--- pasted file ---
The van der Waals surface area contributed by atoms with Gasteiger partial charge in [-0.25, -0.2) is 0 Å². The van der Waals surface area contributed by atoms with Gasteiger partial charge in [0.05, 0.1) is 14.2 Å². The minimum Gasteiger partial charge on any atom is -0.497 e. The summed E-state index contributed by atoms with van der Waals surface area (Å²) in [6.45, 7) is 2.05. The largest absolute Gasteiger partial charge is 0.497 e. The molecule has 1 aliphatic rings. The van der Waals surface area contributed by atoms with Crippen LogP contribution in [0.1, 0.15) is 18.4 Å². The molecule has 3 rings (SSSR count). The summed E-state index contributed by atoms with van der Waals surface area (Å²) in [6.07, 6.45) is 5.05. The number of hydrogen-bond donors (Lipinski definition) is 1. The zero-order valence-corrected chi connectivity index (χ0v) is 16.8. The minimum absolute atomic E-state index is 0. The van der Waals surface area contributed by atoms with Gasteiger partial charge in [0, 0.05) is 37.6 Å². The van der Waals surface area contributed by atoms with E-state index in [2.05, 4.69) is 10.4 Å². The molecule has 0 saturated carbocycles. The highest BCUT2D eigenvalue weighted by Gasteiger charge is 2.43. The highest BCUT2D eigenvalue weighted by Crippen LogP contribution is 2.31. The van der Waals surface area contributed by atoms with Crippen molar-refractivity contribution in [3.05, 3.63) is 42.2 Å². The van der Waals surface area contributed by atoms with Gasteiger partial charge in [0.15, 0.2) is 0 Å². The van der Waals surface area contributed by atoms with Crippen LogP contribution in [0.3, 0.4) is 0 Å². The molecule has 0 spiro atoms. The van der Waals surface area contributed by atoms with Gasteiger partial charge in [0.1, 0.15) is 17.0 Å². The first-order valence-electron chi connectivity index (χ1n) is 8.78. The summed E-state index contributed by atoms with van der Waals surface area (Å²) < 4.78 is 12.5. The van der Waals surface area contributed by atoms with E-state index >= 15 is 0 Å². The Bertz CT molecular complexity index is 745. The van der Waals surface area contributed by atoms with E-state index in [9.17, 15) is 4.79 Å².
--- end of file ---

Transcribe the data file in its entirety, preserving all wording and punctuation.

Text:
The van der Waals surface area contributed by atoms with Gasteiger partial charge in [-0.25, -0.2) is 0 Å². The van der Waals surface area contributed by atoms with Gasteiger partial charge in [0.05, 0.1) is 14.2 Å². The minimum Gasteiger partial charge on any atom is -0.497 e. The summed E-state index contributed by atoms with van der Waals surface area (Å²) in [6.45, 7) is 2.05. The largest absolute Gasteiger partial charge is 0.497 e. The molecule has 1 aliphatic rings. The van der Waals surface area contributed by atoms with Crippen LogP contribution in [0.1, 0.15) is 18.4 Å². The molecule has 3 rings (SSSR count). The summed E-state index contributed by atoms with van der Waals surface area (Å²) in [6.07, 6.45) is 5.05. The number of hydrogen-bond donors (Lipinski definition) is 1. The zero-order valence-corrected chi connectivity index (χ0v) is 16.8. The minimum absolute atomic E-state index is 0. The van der Waals surface area contributed by atoms with Gasteiger partial charge in [0, 0.05) is 37.6 Å². The van der Waals surface area contributed by atoms with E-state index in [2.05, 4.69) is 10.4 Å². The molecule has 0 saturated carbocycles. The highest BCUT2D eigenvalue weighted by Gasteiger charge is 2.43. The highest BCUT2D eigenvalue weighted by Crippen LogP contribution is 2.31. The van der Waals surface area contributed by atoms with Crippen molar-refractivity contribution in [3.05, 3.63) is 42.2 Å². The van der Waals surface area contributed by atoms with Gasteiger partial charge in [0.15, 0.2) is 0 Å². The van der Waals surface area contributed by atoms with Crippen LogP contribution in [0.3, 0.4) is 0 Å². The molecule has 0 spiro atoms. The van der Waals surface area contributed by atoms with Gasteiger partial charge in [0.1, 0.15) is 17.0 Å². The first-order valence-electron chi connectivity index (χ1n) is 8.78. The summed E-state index contributed by atoms with van der Waals surface area (Å²) < 4.78 is 12.5. The van der Waals surface area contributed by atoms with E-state index >= 15 is 0 Å². The Bertz CT molecular complexity index is 745. The van der Waals surface area contributed by atoms with E-state index in [9.17, 15) is 4.79 Å².